It’s about time you remove sugary drinks from your diet because believe it or not, these beverages are causing tens of thousands of deaths per year. In fact, sweetened beverages kill more people in Mexico than violent crimes.
In a study recently published in the journal Circulation, the researchers revealed that drinks with high sugar content may be linked to death toll as high as 184,000 each year worldwide. As the study estimates, sodas and energy drink consumption causes 133,000 deaths from diabetes, 45,000 from cardiovascular disease and 6,450 from cancers.
“It should be a global priority to substantially reduce or eliminate sugar-sweetened beverages from the diet,” said Dr. Dariush Mozaffarian, senior author of the study and dean of the Friedman School of Nutrition Science and Policy at Tufts University in Massachusetts. “There are no health benefits from sugar-sweetened beverages, and the potential impact of reducing consumption is saving tens of thousands of deaths each year.”
Sadly, Mexico has the highest death rate linked to sugary beverages. Actually, the number of deaths caused by sodas – which is 405 deaths per million adults – exceeds the number of deaths from crimes in the Latin American country where roughly 15,649 murders were recorded in 2014.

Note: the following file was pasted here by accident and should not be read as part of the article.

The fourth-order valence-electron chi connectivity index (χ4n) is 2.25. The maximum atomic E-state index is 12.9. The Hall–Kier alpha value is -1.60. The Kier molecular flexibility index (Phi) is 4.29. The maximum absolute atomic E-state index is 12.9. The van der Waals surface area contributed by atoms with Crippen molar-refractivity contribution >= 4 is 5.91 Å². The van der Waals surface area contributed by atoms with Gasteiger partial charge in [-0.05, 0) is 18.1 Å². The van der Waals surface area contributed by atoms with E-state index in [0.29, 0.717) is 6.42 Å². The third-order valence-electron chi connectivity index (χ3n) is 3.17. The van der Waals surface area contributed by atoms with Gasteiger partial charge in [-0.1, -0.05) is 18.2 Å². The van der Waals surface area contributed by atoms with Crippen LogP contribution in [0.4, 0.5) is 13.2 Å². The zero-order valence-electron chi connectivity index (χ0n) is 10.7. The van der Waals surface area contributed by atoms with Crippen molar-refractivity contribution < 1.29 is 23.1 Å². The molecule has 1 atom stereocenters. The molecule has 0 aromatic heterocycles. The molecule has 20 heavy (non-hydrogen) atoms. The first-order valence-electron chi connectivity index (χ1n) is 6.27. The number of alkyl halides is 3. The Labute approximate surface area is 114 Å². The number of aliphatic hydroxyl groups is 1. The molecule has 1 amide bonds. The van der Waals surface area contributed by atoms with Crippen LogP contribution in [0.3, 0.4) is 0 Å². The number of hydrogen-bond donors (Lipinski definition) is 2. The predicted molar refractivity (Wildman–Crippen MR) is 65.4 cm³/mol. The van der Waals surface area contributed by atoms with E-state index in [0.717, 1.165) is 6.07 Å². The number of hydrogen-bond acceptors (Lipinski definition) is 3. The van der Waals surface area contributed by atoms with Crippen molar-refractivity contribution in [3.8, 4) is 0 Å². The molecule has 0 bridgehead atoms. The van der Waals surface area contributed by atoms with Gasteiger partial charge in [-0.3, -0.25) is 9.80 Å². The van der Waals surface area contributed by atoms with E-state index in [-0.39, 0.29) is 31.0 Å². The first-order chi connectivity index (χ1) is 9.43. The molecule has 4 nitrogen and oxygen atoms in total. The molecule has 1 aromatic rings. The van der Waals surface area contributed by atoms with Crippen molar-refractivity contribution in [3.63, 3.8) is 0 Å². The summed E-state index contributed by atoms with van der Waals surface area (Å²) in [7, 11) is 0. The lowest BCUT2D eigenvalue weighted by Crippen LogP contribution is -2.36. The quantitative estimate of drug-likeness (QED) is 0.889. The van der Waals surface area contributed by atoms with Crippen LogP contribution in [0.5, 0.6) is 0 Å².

As in the United States, the toll is staggering 125 deaths per 1 million adults.
To calculate the results, the scientists collected data from dietary surveys and studies that focused on the effect of sugary drinks on body mass index, diabetes, cardiovascular diseases, and cancer. The researchers used data from 62 national dietary surveys, which included more than 600,000 people in 51 countries surveyed between 1980 and 2010. They also used the Global Burden of Diseases, Injuries and Risk Factors 2010, a periodically updated international analysis to confirm disease-specific causes of death.
However, as tangible as this study sounds, some might argue that it doesn't prove beyond a doubt that sugar-sweetened beverages are causing all the deaths – particularly since the researchers did not conduct a randomized controlled trial.
“You could say that this isn't perfect, but I think that if the beverage industry says we're not sure that soda causes obesity, they're just putting their heads in the sand," Mozaffarian said. "And we're not including all the other health impacts, like back pain, gallstones [and] joint disease, that are caused by obesity.”
Although some soda manufacturers are calling this study just “estimation,” these findings will hopefully enlighten people – especially the young generation – who guzzle down dozens of teaspoons of sugar in the name of energy drinks and sodas to cool off the summer heat, without realizing the hazardous effects these beverages have on their long-term health.